Respiratory infections of the human bocavirus

Chapter 5

Respiratory infections of the human bocavirus

O. Schildgen

V. Schildgen    Witten/Herdecke University, Department of Pathology, gGmbH clinics of Cologne, Cologne, Germany


The human bocavirus is one of the most common respiratory viruses and occurs in all age groups. It is associated with upper and lower respiratory tract infections, and causes clinical symptoms from the mild common cold to life threatening respiratory diseases. Besides its ability to persist the virus appears to trigger chronic lung disease and increase the clinical symptoms, while being a putative trigger for fibrotic lung diseases.

Laboratory diagnostics should include serological diagnostics in order to rule out a viremia because due to prolonged viral shedding acute and chronic infections cannot be differentiated on the detection of viral nucleic acids in respiratory specimen alone.

Although Koch’s postulates cannot be formally fulfilled due to the lack of an animal model and the chance for clinical trials with volunteers are limited due to the long term effects of HBoV infections, there is no doubt that the virus is a serious pathogen and requires attention.

The aim of the chapter is to present an overview of our current knowledge on respiratory infections with the human bocavirus, and to provide basic and essential information on clinical features, molecular diagnostics, and epidemiologic challenges arising with this pathogen.


human bocavirus


respiratory infections




1. Introduction

The variant 1 of the human bocavirus (HBoV-1) that causes respiratory infections in primates and humans belongs to the family of Parvoviridae, subfamily Parvovirinae, genus Bocaparvovirus, was discovered originally in 2005 by Tobias Allander1 and his team and represents together with the strains HBoV-3 and the gorilla bocavirus the species Primate bocaparvovirus 1.2

The discovery of HBoV-1 was one among a series of virus discoveries in the first decade of our millennium that was based on novel virus discovery systems developed in order to reduce the considerable number of cases in which a clinical diagnosis of a respiratory infection could not be confirmed by detection of a pathogen. Following the initial description of the virus, a huge number of clinical studies and case reports have been published which were supplemented by some basic research reports. Unfortunately, HBoV research still relies on clinical studies and case reports with accompanying cell culture studies as the major source of information on HBoV biology, as so far no animal model has been identified.

2. HBoV biology

The human bocavirus (HBoV) was initially discovered in clinical samples from the respiratory tract of children suffering from respiratory infections of unknown etiology.1 To date, HBoV is the fourth most detected respiratory virus, but as there is still no animal model or a broadly convertible cell culture available, Koch’s modified postulates have not yet been completely fulfilled.3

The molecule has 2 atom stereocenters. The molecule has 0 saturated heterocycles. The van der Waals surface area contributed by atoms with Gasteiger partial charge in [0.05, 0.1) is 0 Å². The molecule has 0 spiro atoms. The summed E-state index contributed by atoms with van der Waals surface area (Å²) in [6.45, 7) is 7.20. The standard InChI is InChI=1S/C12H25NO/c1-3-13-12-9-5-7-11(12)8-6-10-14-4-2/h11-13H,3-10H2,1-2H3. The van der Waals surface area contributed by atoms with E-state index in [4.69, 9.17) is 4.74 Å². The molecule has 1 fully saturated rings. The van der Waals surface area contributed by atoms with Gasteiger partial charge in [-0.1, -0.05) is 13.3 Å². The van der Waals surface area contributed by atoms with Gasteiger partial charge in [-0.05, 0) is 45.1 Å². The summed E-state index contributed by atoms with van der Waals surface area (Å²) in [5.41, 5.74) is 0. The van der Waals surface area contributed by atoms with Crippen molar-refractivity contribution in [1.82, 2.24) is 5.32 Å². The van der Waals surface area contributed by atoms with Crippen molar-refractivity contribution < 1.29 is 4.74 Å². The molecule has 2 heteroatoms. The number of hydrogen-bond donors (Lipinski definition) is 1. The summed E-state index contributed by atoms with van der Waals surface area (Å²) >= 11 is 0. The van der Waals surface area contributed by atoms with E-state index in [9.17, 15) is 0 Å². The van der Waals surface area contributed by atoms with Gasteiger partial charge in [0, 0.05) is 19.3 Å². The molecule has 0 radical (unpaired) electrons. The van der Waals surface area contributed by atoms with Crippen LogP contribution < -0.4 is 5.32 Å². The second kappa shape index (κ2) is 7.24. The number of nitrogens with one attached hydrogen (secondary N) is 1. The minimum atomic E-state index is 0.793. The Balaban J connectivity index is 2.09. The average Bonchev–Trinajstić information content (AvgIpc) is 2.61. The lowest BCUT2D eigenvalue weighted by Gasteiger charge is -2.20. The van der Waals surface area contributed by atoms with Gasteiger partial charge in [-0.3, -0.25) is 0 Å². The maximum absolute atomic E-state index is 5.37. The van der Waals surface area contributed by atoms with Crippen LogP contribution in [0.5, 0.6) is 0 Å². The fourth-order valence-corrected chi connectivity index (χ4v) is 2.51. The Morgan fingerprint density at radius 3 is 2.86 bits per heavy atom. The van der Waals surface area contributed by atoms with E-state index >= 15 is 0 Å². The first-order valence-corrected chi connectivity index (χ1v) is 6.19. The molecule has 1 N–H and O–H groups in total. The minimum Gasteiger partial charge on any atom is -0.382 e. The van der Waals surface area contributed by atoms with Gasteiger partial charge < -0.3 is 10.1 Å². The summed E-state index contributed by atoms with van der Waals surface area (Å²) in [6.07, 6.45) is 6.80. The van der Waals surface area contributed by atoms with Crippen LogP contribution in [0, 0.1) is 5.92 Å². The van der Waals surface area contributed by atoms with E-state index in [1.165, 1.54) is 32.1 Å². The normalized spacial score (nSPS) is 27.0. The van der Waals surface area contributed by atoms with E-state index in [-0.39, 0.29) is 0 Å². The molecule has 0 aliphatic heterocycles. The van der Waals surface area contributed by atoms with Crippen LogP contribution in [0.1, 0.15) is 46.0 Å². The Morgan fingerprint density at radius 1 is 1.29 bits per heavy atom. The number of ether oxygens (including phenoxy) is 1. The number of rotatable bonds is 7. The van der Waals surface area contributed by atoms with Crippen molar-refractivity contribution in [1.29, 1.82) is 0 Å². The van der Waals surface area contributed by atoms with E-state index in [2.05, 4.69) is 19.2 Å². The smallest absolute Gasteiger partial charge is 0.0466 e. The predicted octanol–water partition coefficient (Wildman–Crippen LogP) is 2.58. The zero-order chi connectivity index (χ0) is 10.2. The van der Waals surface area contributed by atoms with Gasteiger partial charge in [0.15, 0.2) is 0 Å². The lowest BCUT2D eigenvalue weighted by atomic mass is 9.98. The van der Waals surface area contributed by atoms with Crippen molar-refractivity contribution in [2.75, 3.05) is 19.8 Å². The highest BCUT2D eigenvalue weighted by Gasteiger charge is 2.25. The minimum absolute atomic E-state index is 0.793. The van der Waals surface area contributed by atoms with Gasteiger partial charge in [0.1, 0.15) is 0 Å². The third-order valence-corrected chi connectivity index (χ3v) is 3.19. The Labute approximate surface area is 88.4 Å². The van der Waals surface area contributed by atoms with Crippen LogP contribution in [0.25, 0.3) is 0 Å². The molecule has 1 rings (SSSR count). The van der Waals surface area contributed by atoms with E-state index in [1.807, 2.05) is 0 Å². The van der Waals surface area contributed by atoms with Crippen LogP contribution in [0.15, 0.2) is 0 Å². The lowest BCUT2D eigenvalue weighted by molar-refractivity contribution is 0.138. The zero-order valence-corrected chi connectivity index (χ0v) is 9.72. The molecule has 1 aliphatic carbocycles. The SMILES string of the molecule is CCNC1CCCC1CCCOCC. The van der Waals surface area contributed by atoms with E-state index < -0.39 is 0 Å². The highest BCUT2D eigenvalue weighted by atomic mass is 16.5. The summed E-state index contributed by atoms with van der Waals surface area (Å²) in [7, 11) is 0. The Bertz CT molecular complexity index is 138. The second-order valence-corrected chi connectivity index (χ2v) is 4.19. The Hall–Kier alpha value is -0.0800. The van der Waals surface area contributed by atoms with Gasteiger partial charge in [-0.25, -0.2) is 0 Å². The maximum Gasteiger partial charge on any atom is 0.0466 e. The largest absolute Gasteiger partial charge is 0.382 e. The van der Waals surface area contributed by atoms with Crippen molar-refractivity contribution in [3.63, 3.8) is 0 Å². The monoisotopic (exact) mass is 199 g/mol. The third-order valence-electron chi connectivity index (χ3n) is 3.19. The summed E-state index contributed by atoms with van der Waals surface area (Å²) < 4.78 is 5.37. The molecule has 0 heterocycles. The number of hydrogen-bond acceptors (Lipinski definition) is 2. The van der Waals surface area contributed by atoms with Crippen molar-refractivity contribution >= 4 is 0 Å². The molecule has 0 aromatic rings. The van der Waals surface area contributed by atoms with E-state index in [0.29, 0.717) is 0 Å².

Nevertheless, HBoV is the second parvovirus that is capable of infecting humans with the potential to cause clinical disease. Until HBoV was discovered, parvovirus B19 was the sole human parvovirus, which can hardly be cultured in in vitro cell cultures, likely because it strongly depends on the optimal cell cycle phase.413 This latter fact hampered the development of potent and specific antivirals, tenacity studies, and the development of disinfectants active against human parvoviruses as surrogate pathogens with animal pathogenicity were used. The discovery of HBoV led to a couple of molecular findings that are of major general interest for the human parvovirus biology and clinics. Within a primary cell culture that productively replicated the human bocavirus, it was possible to identify the HBoV transcriptome, including the splicing variant of viral RNA.14 This cell culture displayed for the first time a tool for the investigation of a human parvovirus in its natural infectious surrounding enabling follow up studies on the molecular biology of human parvoviruses in general, and HBoV in particular.

Unfortunately, the primary cell culture that enables HBoV growth in vitro is very expensive, requires a highly specialized laboratory, and is an error-prone cell culture, thus the availability of this technology is rather limited to a couple of laboratories worldwide, which in turn is a stumbling block for further research. In search for a broadly convertible replication system the group of Jianming Qiu from Kansas made a significant step forward: by establishing a plasmid based replicon-like system the group identified additional RNA species that are transcribed during the HBoV replication cycle.15 The system is based on plasmids that contain the complete published HBoV sequence but are flanked by ITR-regions of the adeno-associated virus (AAV); the ITR-regions are terminal repeats containing palindromic sequences that form hairpin-like structures, which in turn are required for the replication of parvoviruses according to the so-called rolling hairpin mechanisms of replication.16